“Our Blessed Lord, bound like a thief, is conducted through the public streets of Jerusalem accompanied by a large body of soldiers who indulge their rage and hatred by ill-treating Him in every possible way, and surrounded by a multitude of people who overwhelm Him with insults and maledictions, and rejoice over His misfortunes. Jesus advances, His feet bare, and His strength utterly exhausted by all His mental and bodily sufferings, offering up the ignominy and tortures He is now enduring, to His Eternal Father, for the salvation of my soul. The soldiers render His position still more painful, by inviting people to approach and see their renowned prisoner, while Jesus proceeds on His way in the midst of them, with a humble demeanor and with downcast eyes, to teach us what value we should set on the esteem and honor of the world, and the applause of men. But a few days previously Jesus had passed through these same streets, applauded and honored by the crowd as the Messiah, and now, abandoned even by His disciples, He is followed only by perfidious enemies who seek His death, and unite in deriding and insulting Him as a malefactor, and the last of men. Such is the duration of the honors and praises of the world! Learn hence to seek the good pleasure of God alone, to labor for the acquisition of a right to the immortal honors of Paradise, and to practice patience under humiliation, from the example of Jesus.”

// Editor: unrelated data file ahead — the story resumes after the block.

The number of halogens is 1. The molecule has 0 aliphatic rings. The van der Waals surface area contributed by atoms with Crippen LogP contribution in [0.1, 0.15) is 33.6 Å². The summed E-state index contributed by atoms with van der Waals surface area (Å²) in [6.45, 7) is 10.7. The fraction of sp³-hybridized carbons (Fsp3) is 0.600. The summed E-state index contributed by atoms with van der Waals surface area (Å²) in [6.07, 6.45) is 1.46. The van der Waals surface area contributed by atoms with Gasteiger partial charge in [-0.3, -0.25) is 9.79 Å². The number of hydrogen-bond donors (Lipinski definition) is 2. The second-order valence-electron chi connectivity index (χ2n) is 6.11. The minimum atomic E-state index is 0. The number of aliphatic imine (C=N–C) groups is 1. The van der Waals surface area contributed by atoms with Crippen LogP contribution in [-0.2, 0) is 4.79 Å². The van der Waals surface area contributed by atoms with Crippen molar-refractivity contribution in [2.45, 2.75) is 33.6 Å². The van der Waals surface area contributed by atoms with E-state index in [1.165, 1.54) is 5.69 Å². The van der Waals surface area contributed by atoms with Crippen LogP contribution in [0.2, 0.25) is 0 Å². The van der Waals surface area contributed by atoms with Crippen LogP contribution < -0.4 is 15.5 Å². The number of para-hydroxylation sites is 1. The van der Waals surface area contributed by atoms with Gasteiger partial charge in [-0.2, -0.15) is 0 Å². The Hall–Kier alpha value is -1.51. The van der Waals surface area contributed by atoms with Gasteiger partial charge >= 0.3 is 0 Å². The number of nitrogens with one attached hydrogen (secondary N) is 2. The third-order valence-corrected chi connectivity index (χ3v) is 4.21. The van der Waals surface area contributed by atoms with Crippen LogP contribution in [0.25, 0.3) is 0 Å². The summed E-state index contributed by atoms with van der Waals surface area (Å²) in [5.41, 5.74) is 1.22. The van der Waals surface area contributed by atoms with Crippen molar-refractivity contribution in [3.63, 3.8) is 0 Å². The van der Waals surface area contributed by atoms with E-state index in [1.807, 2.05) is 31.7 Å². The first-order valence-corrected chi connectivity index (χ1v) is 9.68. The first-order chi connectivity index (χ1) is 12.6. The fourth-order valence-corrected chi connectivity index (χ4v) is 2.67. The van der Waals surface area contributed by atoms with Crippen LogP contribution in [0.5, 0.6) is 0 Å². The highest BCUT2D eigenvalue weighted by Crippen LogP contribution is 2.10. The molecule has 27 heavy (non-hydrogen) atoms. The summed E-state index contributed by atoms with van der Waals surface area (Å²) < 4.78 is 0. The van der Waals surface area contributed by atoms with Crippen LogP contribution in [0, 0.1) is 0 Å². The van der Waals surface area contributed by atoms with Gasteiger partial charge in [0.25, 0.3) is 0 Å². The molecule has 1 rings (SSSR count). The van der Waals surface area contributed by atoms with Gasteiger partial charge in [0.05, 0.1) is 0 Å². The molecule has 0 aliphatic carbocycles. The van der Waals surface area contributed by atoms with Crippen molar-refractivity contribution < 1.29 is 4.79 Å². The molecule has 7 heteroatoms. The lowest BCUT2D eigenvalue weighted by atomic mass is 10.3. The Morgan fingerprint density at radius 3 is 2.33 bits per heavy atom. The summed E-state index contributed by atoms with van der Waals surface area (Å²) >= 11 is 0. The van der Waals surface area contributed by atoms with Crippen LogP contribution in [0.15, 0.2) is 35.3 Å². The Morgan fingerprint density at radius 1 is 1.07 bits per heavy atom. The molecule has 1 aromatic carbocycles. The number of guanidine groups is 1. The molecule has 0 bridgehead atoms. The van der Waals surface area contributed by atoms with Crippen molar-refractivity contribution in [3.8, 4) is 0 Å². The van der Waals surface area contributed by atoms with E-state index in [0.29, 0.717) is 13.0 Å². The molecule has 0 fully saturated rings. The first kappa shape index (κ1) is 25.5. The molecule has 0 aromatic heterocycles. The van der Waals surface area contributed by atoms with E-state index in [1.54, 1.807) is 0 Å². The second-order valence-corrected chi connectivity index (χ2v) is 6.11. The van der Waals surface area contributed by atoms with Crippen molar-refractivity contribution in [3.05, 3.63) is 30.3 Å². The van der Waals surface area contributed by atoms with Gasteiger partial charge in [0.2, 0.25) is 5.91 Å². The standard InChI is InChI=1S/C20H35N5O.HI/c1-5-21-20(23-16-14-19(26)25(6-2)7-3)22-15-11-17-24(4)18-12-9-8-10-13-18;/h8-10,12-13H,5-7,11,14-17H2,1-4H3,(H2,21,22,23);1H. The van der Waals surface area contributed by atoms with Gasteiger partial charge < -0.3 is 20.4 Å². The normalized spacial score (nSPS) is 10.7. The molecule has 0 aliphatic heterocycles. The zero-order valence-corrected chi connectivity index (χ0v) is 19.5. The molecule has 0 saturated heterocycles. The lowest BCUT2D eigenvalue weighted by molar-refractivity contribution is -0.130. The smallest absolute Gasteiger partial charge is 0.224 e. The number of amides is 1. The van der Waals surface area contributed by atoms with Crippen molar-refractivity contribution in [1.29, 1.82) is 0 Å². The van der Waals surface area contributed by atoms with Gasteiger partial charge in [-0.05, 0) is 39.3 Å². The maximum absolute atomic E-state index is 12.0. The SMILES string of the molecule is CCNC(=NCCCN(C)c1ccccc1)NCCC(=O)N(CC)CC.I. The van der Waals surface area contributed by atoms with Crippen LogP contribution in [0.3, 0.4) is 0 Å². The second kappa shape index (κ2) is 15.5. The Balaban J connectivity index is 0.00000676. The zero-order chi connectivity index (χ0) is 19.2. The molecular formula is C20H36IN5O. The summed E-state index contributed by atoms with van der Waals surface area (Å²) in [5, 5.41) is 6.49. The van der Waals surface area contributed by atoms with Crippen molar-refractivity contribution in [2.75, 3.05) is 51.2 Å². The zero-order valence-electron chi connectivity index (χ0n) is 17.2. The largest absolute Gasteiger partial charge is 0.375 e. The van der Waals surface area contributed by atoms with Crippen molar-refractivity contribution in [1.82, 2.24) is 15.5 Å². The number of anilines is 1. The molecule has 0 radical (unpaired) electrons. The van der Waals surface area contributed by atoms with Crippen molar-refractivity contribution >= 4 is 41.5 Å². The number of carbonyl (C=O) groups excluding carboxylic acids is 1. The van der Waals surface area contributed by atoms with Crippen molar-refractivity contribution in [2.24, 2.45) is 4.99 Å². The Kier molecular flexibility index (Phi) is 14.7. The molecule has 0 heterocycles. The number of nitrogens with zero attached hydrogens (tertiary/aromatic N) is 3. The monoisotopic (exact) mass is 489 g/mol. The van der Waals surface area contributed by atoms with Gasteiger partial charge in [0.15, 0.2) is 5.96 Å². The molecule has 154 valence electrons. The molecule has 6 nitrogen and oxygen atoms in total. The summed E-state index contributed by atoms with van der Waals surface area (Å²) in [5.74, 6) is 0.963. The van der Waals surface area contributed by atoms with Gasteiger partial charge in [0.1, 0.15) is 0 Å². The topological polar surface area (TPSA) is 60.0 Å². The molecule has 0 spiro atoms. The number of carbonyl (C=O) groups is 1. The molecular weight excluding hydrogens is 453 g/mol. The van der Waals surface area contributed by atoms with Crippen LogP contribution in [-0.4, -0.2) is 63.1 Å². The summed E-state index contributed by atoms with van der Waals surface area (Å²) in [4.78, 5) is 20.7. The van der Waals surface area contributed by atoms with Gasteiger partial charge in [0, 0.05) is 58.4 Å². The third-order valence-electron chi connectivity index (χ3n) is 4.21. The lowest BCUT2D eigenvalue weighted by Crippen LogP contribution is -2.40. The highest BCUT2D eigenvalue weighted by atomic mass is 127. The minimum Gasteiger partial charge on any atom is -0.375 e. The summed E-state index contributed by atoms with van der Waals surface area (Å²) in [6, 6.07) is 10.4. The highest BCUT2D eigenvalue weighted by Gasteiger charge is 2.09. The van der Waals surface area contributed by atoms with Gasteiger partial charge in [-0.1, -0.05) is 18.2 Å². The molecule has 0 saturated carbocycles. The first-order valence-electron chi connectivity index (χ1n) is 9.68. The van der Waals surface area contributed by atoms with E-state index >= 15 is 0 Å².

— Fr. Ignatius of the Side of Jesus

“It is not that I want merely to be called a Christian, but to actually be one. Yes, if I prove to be one, then I can have the name.”

— St. Ignatius of Antioch

**

“He does not come down from Heaven each day to stay in the gold ciborium. He comes down to find another Heaven He cherishes infinitely more than the first, the Heaven of our souls, made in His image, living temples of the Most Blessed Trinity!”

— St. Therese of Lisieux

“The fast of Lent has no advantage to us unless it brings about our spiritual renewal. It is necessary while fasting to change our whole life and practice virtue. Turning away from all wickedness means keeping our tongue in check, restraining our anger, avoiding all gossip, lying and swearing. To abstain from these things—herein lies the true value of the fast.”

— St. John Chrysostom

**

“Wait a little while, my soul, await the promise of God, and you will have the fullness of all that is good in heaven. If you yearn inordinately for the good things of this life, you will lose those which are heavenly and eternal. Use temporal things properly, but always desire what is eternal. Temporal things can never fully satisfy you, for you were not created to enjoy them alone . . . for your blessedness and happiness lie only in God, who has made all things from nothing.”